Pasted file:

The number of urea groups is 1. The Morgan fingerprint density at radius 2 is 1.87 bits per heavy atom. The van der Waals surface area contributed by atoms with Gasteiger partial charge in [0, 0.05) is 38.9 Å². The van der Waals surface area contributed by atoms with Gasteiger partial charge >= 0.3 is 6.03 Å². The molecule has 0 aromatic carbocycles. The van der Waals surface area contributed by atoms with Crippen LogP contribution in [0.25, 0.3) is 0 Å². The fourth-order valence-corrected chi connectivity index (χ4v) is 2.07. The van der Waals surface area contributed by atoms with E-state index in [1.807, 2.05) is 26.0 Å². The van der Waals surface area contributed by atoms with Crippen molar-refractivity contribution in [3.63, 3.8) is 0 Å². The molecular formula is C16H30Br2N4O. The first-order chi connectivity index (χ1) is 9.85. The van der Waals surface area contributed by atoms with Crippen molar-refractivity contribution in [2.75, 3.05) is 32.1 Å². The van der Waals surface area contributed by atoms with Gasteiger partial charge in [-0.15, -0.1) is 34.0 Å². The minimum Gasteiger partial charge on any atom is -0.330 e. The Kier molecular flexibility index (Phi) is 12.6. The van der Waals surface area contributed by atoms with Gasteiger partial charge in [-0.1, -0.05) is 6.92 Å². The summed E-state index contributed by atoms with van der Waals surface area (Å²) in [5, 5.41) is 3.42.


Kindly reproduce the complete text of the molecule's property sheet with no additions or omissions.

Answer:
The number of urea groups is 1. The Morgan fingerprint density at radius 2 is 1.87 bits per heavy atom. The van der Waals surface area contributed by atoms with Gasteiger partial charge in [0, 0.05) is 38.9 Å². The van der Waals surface area contributed by atoms with Gasteiger partial charge >= 0.3 is 6.03 Å². The molecule has 0 aromatic carbocycles. The van der Waals surface area contributed by atoms with Crippen LogP contribution in [0.25, 0.3) is 0 Å². The fourth-order valence-corrected chi connectivity index (χ4v) is 2.07. The van der Waals surface area contributed by atoms with E-state index in [1.807, 2.05) is 26.0 Å². The van der Waals surface area contributed by atoms with Crippen molar-refractivity contribution in [3.63, 3.8) is 0 Å². The molecular formula is C16H30Br2N4O. The first-order chi connectivity index (χ1) is 9.85. The van der Waals surface area contributed by atoms with Crippen molar-refractivity contribution in [2.75, 3.05) is 32.1 Å². The van der Waals surface area contributed by atoms with Gasteiger partial charge in [-0.15, -0.1) is 34.0 Å². The minimum Gasteiger partial charge on any atom is -0.330 e. The Kier molecular flexibility index (Phi) is 12.6. The van der Waals surface area contributed by atoms with Gasteiger partial charge in [-0.1, -0.05) is 6.92 Å². The summed E-state index contributed by atoms with van der Waals surface area (Å²) in [5, 5.41) is 3.42.